What can a condominium corporation do when a resident is creating a dangerous situation?
As shown in the recent decision of MTCC 747 v. Korolekh, a condominium corporation can apply to the court for relief, and under extreme circumstances, the court will grant extreme relief.
Ms. Korolekh, who terrorized her neighbours in a variety of ways, including violence and intimidation by her lunging Rottweiler, was ordered to remove the dog, sell her unit, and move out. After Ms. Korolekh failed to abide by the court’s order, the condominium corporation returned to court this morning, September 17, 2010, resulting in an agreement between the parties that Ms. Korolekh would in fact comply.
The case, which is available online, and which was the subject of the front-page headlining article in the Saturday Toronto Star for September 11, 2010, is an important reminder of the unique relationship that exists between condominium residents, and the far-reaching powers of the courts to protect innocent unit owners from those who run afoul of the law.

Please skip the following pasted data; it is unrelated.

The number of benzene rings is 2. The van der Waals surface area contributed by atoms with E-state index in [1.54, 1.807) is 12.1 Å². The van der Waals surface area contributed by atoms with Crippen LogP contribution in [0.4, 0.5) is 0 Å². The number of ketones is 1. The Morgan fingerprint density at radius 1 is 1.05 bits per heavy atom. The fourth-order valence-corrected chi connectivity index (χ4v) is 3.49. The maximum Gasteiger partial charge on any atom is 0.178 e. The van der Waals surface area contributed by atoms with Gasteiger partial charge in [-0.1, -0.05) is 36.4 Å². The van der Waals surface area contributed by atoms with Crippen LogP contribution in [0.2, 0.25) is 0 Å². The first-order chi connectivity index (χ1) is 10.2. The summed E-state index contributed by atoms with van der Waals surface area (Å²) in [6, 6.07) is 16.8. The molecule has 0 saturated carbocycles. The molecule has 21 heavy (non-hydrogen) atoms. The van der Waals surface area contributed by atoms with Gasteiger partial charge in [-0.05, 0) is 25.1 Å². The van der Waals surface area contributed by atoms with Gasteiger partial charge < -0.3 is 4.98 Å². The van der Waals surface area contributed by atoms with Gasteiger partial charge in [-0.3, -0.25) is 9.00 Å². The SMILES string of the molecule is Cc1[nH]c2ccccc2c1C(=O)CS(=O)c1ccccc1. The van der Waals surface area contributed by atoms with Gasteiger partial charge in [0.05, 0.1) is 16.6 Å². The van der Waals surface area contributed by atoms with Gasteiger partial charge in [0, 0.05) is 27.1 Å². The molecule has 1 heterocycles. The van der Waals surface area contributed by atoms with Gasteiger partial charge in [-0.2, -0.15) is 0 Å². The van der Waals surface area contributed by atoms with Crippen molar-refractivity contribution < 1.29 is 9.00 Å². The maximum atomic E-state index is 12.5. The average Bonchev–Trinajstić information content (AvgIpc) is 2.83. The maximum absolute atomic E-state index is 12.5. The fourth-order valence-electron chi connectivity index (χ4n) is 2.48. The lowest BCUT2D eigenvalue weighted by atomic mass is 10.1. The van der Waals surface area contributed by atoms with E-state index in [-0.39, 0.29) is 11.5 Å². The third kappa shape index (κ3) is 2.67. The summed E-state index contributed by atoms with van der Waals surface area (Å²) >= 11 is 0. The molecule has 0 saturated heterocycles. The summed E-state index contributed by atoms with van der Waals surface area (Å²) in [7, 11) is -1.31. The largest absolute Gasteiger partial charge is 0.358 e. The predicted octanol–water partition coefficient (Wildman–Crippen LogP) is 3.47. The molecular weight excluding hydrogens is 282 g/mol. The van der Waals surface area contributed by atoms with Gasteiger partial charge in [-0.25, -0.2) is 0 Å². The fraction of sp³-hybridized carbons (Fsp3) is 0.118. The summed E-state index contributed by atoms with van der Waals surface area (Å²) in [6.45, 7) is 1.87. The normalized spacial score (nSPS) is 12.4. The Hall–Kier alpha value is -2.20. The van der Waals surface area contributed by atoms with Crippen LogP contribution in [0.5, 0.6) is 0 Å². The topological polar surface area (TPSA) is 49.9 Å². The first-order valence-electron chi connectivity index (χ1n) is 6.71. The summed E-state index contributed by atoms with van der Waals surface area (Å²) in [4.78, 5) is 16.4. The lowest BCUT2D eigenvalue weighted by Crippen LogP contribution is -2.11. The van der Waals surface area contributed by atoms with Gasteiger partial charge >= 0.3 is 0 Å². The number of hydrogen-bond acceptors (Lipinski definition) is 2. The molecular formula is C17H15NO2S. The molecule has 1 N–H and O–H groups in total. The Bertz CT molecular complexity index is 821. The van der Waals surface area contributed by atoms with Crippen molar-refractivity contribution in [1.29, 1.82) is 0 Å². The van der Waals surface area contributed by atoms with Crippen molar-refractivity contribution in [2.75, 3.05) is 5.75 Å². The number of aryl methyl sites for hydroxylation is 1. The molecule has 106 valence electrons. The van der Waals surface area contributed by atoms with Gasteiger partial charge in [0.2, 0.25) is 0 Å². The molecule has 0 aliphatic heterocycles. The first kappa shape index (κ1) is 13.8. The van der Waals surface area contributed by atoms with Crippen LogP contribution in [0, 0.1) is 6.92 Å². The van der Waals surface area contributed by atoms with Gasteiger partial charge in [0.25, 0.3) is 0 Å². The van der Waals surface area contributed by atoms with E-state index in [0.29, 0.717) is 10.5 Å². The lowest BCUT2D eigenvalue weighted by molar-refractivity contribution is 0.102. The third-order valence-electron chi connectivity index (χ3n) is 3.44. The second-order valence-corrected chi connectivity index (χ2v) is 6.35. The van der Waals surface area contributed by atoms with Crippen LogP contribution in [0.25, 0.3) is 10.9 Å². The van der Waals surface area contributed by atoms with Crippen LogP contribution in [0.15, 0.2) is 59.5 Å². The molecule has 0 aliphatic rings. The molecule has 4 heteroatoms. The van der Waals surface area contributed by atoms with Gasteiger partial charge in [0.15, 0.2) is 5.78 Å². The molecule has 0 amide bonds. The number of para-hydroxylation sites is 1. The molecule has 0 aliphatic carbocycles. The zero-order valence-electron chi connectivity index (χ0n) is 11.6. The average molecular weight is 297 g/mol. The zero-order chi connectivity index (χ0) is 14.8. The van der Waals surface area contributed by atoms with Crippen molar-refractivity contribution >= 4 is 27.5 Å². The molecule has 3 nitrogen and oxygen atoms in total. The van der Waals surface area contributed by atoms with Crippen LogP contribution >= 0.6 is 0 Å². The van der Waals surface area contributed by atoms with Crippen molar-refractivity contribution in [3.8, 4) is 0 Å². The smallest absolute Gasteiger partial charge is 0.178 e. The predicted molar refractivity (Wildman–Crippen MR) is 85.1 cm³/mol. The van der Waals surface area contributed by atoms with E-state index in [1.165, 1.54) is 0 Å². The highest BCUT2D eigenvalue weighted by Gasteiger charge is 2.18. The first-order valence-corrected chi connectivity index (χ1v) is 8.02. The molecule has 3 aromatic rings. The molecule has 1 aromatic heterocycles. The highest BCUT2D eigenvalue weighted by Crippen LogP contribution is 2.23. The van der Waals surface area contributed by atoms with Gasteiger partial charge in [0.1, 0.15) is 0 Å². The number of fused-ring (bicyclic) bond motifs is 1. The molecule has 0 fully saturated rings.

For those condominium boards that hope to rely on this case, remember that the remedy will always depend on the facts. Ms. Korolekh was ordered to move out and sell her unit because the court determined that she was completely unmanageable – but in other less extreme cases, a court might not be inclined to grant such a remedy. In this regard, our firm has been successful in obtaining a variety of beneficial results in dealing with unmanageable unit owners and tenants alike.
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